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SpaceRise consortium in a mess

May 29, 2024

The EU is reportedly looking to “haggle down” the cost of its planned IRIS² mega-constellation of broadband satellites. Reports suggest that the EU Commission looking after the already delayed project wants the end costs to be around €8 billion instead of the current rumoured €12 billion.

But tough as this decision is, there are also reports that some members of the SpaceRise winning consortium to build the project want to exclude SES, Eutelsat and Hispasat from the consortium. Airbus Space, Thales and OHB reportedly want to be the exclusive contractors for SpaceRise.

French tech news reporter La Lettre describes the relations between the various SpaceRise partners as “tense” and that a Plan B could emerge without some of the players.

It remains the case that Germany’s government is not in favour of the current cost picture and what it claims is a French bias in the shape of the consortium. The German government has publicly opposed IRIS² due to its alleged exorbitant cost, and criticises the proposed private sector involvement as immature and demanding an overhaul of the whole scheme and that the private tender to build the system be relaunched.

Germany’s Economy Minister Robert Habeck wrote in March (but the letter was leaked earlier in May) to EU Commissioner for the Internal Market, Thierry Breton, and complained about the “exorbitant” costs of the project. The trigger is the estimated price, which is now claimed to be almost €12 billion, a full 40 per cent more than initially planned. He pulled no punches is claiming that the project is “half-baked”.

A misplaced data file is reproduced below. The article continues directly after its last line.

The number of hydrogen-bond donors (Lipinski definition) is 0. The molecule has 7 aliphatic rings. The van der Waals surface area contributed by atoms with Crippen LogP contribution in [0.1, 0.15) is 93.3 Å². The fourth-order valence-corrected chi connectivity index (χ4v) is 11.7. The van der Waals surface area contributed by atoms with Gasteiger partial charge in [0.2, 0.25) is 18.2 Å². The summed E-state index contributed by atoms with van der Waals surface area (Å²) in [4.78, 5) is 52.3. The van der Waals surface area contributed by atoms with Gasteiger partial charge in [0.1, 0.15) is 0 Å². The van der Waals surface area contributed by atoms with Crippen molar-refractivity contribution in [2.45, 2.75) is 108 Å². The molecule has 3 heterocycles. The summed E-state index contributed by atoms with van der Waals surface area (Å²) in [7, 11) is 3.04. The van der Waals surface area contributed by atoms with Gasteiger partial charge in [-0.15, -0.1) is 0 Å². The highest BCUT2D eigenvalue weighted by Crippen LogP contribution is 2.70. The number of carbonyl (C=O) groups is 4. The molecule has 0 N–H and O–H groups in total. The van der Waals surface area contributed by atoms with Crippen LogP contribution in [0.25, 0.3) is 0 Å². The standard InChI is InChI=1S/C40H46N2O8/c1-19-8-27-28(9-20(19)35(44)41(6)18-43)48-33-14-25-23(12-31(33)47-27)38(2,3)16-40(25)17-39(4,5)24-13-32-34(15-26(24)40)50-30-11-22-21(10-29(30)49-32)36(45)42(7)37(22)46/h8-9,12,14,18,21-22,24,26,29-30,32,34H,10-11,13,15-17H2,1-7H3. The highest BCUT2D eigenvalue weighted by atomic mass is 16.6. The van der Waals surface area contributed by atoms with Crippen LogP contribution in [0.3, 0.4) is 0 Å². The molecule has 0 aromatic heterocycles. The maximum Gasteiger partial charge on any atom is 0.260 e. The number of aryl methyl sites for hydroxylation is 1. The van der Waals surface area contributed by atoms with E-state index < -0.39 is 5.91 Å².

There’s not likely to be much of a decision until after the upcoming EU elections in June. The new Commissioners will not be in place much before September.

SES, it would seem, is already having second thoughts about its participation. SES is in the process of buying Intelsat.

Earlier in May SES CEO Adel Al-Saleh diplomatically said SES still remained supportive of IRIS² but implied that the European scheme was no longer quite as compelling for the SES available investment cash as it was a year ago.

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